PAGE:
Software running on the isolated partition 604 may access host physical memory 612 associated with host resident software (both kernel level and application level). An isolated partition 604 will typically have the ability to access host physical memory 612. However, the host device 602 typically maps the entire host physical memory 612 to a virtual address space and, thus, the host resident software operates on virtual addresses. Without the virtual memory reconstitution process described above, when the host resident software operates on virtual addresses, the isolated partition 604 could not access host physical memory 612.

In one embodiment, the virtual memory reconstitution process may be used to enable a variety of security and manageability applications without requiring any changes to host software or any special operating system support. Since the translation of the host device's virtual memory to the host device's physical memory is done on the isolated partition 604, the virtual memory reconstitution process is tamper resistant and not subject to tamper the way the host resident page table data structures are. In addition, the physical address translation process is operating system agnostic and can work across any operating system environment.

Thus, although specific embodiments have been illustrated and described herein, it should be appreciated that any arrangement calculated to achieve the same purpose may be substituted for the specific embodiments shown. This disclosure is intended to cover any and all adaptations or variations of various embodiments of the invention. Combinations of the above embodiments and other embodiments not specifically described herein will be apparent to those of skill in the art upon reviewing the above description.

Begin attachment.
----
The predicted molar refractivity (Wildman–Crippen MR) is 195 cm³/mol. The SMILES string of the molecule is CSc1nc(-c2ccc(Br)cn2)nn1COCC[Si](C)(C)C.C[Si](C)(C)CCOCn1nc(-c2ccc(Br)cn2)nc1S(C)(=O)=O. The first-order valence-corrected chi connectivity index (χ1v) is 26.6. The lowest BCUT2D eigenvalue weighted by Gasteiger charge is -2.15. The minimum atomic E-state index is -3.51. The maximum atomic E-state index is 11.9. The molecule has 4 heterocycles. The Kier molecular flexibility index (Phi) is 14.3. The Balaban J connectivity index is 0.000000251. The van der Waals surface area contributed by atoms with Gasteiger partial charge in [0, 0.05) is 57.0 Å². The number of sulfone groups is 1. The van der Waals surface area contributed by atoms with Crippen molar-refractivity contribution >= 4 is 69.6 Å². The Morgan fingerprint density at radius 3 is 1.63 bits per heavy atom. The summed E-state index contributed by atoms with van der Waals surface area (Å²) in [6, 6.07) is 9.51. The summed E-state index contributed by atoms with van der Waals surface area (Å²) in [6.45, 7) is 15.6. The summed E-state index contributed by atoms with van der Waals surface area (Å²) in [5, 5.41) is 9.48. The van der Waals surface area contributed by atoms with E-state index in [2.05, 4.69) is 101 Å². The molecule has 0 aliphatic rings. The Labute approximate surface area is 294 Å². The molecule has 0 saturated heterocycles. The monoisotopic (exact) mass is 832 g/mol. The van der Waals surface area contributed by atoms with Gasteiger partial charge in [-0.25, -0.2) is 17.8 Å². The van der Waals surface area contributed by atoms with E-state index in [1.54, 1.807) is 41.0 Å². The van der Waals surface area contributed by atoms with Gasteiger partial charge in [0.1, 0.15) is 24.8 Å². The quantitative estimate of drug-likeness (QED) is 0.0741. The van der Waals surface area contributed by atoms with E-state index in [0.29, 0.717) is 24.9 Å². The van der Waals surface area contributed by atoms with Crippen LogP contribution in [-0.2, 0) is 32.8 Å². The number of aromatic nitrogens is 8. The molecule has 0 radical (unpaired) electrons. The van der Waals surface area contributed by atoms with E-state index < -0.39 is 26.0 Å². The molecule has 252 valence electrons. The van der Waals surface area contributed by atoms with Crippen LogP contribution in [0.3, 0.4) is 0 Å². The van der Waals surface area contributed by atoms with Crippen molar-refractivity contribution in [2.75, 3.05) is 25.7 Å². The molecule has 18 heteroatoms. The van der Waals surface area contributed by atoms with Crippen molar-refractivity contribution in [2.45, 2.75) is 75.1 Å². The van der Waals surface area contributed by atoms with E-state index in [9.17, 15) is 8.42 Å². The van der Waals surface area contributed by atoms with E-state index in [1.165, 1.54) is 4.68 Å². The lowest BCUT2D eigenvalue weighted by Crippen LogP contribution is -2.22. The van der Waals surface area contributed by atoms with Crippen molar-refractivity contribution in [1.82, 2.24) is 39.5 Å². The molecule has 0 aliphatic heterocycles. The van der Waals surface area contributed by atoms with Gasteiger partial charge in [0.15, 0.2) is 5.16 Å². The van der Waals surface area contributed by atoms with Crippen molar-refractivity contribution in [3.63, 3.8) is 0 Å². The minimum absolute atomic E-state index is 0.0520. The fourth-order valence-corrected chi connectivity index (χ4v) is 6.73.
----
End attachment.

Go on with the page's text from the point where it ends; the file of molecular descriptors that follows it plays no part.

The Abstract of the Disclosure is provided to comply with 37 C.F.R. §1.72(b), requiring an abstract that allows the reader to quickly ascertain the nature of the technical disclosure. It is submitted with the understanding that it will not be used to interpret or limit the scope or meaning of the claims. Additionally, in the foregoing Detailed Description, it can be seen that various features are grouped together in a single embodiment for the purpose of streamlining the disclosure. This method of disclosure is not to be interpreted as reflecting an intention that the claimed embodiments of the invention require more features than are expressly recited in each claim. Rather, as the following claims reflect, inventive subject matter lies in less than all features of a single disclosed embodiment. Thus the following claims are hereby incorporated into the Detailed Description, with each claim standing on its own as a separate preferred embodiment. In the appended claims, the terms “including” and “in which” are used as the plain-English equivalents of the terms “comprising” and “wherein,” respectively. Moreover, the terms “first,” “second,” and “third,” etc. are used merely as labels, and are not intended to impose numerical requirements on their objects.

Classifications
U.S. Classification711/203, 711/E12.067, 714/E11.207
International ClassificationG06F12/00
Cooperative ClassificationG06F12/1081
European ClassificationG06F12/10P
Legal Events
DateCodeEventDescription
Feb 13, 2013FPAYFee payment
Year of fee payment: 4
Feb 13, 2013SULPSurcharge for late payment
Aug 13, 2008ASAssignment
Owner name: INTEL CORPORATION, CALIFORNIA
Free format text: ASSIGNMENT OF ASSIGNORS INTEREST;ASSIGNORS:KHOSRAVI, HORMUZD M.;DURHAM, DAVID M.;SCHLUESSLER, TRAVIS;AND OTHERS;REEL/FRAME:021381/0396;SIGNING DATES FROM 20060731 TO 20060807